G3: Current efforts not capturing security requirements
G4: Current product offerings
G5: Public policy, w.r.t. risk and consequential damages
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Black Swans (exist)
 Black Swans and the Impact of the Highly Improbable, N.N. Taleb
 Math Induction – it worked yesterday and today, it will tomorrow
• No, this demonstrates over-confidence in models
 Software reliability is like mechanical reliability
• No, software flaws are latent and inert, waiting for activation
 Rare events are Gaussian, distributed along a bell curve
• No, they follow a Power-Law, “heavy-tailed” distribution
 Silent Evidence
 Not the known knowns, or the unknown knowns, or even the known
unknowns …. but the unknown unknowns!
 NIST’s critics may have registered a false negative
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Layers of Importance and Order in SG Design
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Where designers should focus
 System State
 Both distributed and hierarchical
 Define modes of operation; parameters; state transitions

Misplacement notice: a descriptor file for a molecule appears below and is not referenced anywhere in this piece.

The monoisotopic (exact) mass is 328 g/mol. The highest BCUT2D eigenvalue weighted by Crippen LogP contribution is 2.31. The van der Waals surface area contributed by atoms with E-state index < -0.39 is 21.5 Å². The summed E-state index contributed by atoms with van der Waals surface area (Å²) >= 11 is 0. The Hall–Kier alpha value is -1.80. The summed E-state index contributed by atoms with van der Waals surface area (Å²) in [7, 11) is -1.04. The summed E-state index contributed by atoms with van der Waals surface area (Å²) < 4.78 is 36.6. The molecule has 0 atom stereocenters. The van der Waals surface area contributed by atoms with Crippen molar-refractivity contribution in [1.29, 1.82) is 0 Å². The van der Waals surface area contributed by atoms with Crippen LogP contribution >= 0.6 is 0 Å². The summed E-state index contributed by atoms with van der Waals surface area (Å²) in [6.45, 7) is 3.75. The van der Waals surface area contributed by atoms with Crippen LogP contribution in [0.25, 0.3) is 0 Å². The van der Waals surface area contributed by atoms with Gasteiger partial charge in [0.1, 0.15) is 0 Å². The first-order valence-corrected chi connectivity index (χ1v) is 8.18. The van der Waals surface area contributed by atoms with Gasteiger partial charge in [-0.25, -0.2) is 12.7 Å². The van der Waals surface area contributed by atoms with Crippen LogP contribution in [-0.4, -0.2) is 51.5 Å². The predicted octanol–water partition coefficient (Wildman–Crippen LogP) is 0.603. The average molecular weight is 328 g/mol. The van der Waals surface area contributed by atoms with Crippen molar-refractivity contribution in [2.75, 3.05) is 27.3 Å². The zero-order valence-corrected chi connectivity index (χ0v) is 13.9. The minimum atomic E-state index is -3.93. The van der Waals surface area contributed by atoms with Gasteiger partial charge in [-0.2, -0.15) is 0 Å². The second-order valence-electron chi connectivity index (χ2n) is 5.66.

 Address zones and locality, cf. micro and macro
 THEN can develop information architecture, transaction protocols
 End-to-end, authenticated transactions
 Connection-oriented
 Device, User, and session duration!
 AMI/Retail mode
 Separated, “air-gapped” from SCADA
 Security operations
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Closed-loop and Open-loop Perspectives on SG
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Grand Challenges
 At what hierarchic levels is system state to be maintained?
 What are the variables of system state?
 Can we extend the SG to the home without a set-top box (STB)?
 Should regulators be concerned with…
 Yet another network overbuild?
 Retail SG (HAN) “essential” and prudent?
 Obsolescence of devices?
 Moral hazard?
 Consequential damages?
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 Special credit to Robert E. Burns, JD
 Additional resources will be made available on this site:
 http://www.its.ohiou.edu/grid
 Contact Dr. John C. Hoag, [email protected] for more information